27. 73% of Facebook users live in urban areas.
(Pew Research Center)
Facebook user demographics show that 73% of urban residents visit the site frequently, while only 66% of those in rural areas are regular users.
Although Facebook demographic statistics show higher usage rates among urban residents, the percentage of users in rural areas has been climbing.
28. Facebook’s user growth in Europe bounced back in 2019.
Verifying a perceived Facebook decline, statistics about European use showed a significant drop in 2017. Experts suggested that Europe’s GDPR data-privacy law and associated regulations would retard Facebook’s growth. However, the platform bounced back in 2019, and analysts now forecast continued robust growth of the Facebook user base.
In the third quarter of 2019, Facebook statistics revealed 288 million daily active users in Europe, up from 274 million two years earlier. Moreover, Meta’s Facebook had 407 million monthly active users (MAUs) in Europe in the fourth quarter of 2022.
29. Seniors are the fastest-growing group on Facebook.
(Business News Daily)
According to Pew Research Center, 62% of internet users aged 65 and older use Facebook, while 72% of those aged 50 to 64 use it. In these age groups, Facebook has the most users.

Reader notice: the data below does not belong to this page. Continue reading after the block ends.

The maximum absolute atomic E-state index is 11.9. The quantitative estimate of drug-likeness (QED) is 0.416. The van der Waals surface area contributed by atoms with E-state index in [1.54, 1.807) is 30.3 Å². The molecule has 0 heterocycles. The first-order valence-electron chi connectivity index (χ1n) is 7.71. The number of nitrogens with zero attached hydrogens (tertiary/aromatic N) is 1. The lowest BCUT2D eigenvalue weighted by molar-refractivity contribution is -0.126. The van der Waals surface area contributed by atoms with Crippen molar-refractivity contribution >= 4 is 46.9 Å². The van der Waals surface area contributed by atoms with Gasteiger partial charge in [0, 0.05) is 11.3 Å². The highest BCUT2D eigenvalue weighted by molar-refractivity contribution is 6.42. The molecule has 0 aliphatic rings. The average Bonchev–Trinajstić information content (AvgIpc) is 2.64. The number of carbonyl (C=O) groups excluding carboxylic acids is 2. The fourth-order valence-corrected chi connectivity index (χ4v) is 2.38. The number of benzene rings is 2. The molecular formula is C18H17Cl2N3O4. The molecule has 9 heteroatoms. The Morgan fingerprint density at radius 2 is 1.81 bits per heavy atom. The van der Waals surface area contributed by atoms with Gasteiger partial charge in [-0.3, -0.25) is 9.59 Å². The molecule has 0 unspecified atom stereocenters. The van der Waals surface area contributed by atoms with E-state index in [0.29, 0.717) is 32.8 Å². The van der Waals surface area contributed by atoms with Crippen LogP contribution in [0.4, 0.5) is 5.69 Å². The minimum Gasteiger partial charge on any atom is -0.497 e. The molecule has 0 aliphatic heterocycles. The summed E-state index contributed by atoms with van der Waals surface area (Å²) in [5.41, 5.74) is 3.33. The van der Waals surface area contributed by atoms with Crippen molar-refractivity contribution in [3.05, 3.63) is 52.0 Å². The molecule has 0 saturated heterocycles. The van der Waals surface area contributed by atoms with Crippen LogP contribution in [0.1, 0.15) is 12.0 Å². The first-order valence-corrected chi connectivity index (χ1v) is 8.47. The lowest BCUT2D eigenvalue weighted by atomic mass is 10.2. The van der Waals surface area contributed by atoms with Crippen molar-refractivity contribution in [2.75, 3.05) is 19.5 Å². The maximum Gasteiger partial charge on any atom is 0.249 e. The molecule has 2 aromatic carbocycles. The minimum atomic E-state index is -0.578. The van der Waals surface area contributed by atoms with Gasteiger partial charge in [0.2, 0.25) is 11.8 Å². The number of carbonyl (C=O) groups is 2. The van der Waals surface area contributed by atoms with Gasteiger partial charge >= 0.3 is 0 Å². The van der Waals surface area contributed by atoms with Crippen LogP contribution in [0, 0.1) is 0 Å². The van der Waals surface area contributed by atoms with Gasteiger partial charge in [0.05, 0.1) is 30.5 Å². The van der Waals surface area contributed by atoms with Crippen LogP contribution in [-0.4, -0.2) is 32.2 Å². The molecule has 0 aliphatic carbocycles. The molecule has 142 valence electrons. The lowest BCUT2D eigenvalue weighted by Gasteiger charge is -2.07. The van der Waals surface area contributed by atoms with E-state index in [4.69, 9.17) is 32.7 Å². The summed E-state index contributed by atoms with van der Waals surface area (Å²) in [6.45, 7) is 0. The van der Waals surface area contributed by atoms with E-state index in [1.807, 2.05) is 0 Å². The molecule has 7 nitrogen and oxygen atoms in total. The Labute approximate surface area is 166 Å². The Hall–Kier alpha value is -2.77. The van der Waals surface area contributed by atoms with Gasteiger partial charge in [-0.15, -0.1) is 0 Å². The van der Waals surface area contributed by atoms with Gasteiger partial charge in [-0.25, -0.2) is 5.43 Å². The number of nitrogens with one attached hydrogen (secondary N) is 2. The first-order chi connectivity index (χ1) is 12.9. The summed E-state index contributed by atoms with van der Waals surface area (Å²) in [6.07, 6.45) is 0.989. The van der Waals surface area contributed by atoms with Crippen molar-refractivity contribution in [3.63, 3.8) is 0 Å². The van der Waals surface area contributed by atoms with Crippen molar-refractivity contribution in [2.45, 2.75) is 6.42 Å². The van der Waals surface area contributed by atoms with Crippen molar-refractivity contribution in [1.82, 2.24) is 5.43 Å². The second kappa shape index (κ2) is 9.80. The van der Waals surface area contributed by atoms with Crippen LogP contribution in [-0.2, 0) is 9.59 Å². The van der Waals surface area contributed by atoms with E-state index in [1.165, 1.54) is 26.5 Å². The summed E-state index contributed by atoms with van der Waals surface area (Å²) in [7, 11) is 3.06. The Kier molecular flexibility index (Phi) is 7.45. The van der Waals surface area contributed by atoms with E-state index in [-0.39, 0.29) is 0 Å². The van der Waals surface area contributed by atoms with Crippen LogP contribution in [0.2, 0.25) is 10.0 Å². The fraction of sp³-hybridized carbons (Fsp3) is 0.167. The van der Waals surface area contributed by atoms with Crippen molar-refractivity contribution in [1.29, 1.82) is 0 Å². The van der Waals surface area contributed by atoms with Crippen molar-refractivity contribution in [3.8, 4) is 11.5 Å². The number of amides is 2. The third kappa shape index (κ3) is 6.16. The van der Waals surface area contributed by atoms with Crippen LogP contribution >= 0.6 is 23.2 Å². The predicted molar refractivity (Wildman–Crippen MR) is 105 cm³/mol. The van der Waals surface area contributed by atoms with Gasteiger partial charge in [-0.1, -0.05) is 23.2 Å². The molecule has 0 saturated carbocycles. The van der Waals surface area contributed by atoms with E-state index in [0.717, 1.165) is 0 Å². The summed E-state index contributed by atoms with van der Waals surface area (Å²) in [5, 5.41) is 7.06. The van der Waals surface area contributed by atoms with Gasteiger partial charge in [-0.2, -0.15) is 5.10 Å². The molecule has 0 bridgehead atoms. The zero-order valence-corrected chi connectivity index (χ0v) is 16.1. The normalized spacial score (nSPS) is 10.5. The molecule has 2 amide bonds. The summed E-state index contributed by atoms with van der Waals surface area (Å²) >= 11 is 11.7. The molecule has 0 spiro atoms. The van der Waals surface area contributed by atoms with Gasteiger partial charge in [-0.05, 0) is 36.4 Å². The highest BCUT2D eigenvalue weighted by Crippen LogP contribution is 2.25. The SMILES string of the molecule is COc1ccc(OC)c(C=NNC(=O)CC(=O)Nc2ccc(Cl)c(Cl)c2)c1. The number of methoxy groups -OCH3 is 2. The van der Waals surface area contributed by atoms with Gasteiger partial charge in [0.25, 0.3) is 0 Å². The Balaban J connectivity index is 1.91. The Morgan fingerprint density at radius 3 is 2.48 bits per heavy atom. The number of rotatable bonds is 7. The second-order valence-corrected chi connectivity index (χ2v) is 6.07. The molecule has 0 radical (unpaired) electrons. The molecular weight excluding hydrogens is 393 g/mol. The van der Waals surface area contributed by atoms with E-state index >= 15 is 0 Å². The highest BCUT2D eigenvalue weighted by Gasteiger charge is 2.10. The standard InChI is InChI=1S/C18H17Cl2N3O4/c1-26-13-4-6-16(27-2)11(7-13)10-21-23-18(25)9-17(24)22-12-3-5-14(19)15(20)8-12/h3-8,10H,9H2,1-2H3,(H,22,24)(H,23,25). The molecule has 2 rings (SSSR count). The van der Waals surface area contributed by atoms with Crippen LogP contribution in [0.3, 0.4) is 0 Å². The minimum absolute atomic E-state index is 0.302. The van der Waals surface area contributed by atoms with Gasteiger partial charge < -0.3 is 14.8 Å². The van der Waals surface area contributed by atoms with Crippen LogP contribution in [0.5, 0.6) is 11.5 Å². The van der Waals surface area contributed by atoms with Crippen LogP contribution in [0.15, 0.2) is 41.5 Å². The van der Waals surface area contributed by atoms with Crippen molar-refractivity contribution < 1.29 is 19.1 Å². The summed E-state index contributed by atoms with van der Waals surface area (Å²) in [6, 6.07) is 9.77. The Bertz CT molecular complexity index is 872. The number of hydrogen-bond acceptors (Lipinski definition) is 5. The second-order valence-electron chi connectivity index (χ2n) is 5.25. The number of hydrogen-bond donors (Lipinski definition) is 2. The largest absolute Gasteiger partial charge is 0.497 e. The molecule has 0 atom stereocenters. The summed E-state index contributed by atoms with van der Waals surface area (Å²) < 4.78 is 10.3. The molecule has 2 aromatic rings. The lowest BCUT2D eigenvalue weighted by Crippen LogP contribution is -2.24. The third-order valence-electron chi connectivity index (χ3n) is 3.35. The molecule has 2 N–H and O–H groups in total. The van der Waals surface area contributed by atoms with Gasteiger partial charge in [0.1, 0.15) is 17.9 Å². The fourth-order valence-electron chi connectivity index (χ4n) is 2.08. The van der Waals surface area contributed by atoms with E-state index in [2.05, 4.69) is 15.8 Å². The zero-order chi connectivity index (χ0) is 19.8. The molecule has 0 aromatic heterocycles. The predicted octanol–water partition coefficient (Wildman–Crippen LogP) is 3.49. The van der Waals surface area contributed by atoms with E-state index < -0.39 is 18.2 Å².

30. Roughly half of Facebook users speak a language other than English.
According to Facebook statistics, more than 100 languages are used on this platform. Giving everyone a pleasant online experience can become challenging with this number of preferred languages. Facebook employs machine learning and natural-language processing routines to support its multilingual efforts.
The AI systems also detect and remove policy-violating content regardless of language. They serve the Facebook community by helping to adjust recommendations and suggestions to match local norms and preferences.
31. Four in 10 people report taking a break of several weeks or months from Facebook.
(Pew Research Center)
Many people find that a little digital detox is a good thing. According to the Pew Research Center, users left Facebook temporarily or permanently when efforts to compile Facebook statistics on users went awry.
Many said they were not comfortable with the platform’s assumptions about their race, age, gender, or interests. In a survey focused on the Facebook user base, 51% of respondents said they don’t feel comfortable that Facebook compiles lists of their interests and hobbies.
Among those who checked, 27% said Facebook’s list had nothing to do with their real-life interests.
Privacy Abuses & Data Scandals: A Timeline
We’re sorry. That was the biggest Facebook Ad campaign ever, launched after the most recent of the company’s many privacy mishaps. Here is a history of Facebook’s failures in ensuring the privacy of user data.
The Early 2000s
Within two years, Facebook statistics showed that ensuring privacy will emerge as one of the company’s biggest challenges. In 2006, Facebook launched the News Feed feature. Users protested that the News Feed violated their privacy, mainly because it didn’t offer an off-switch.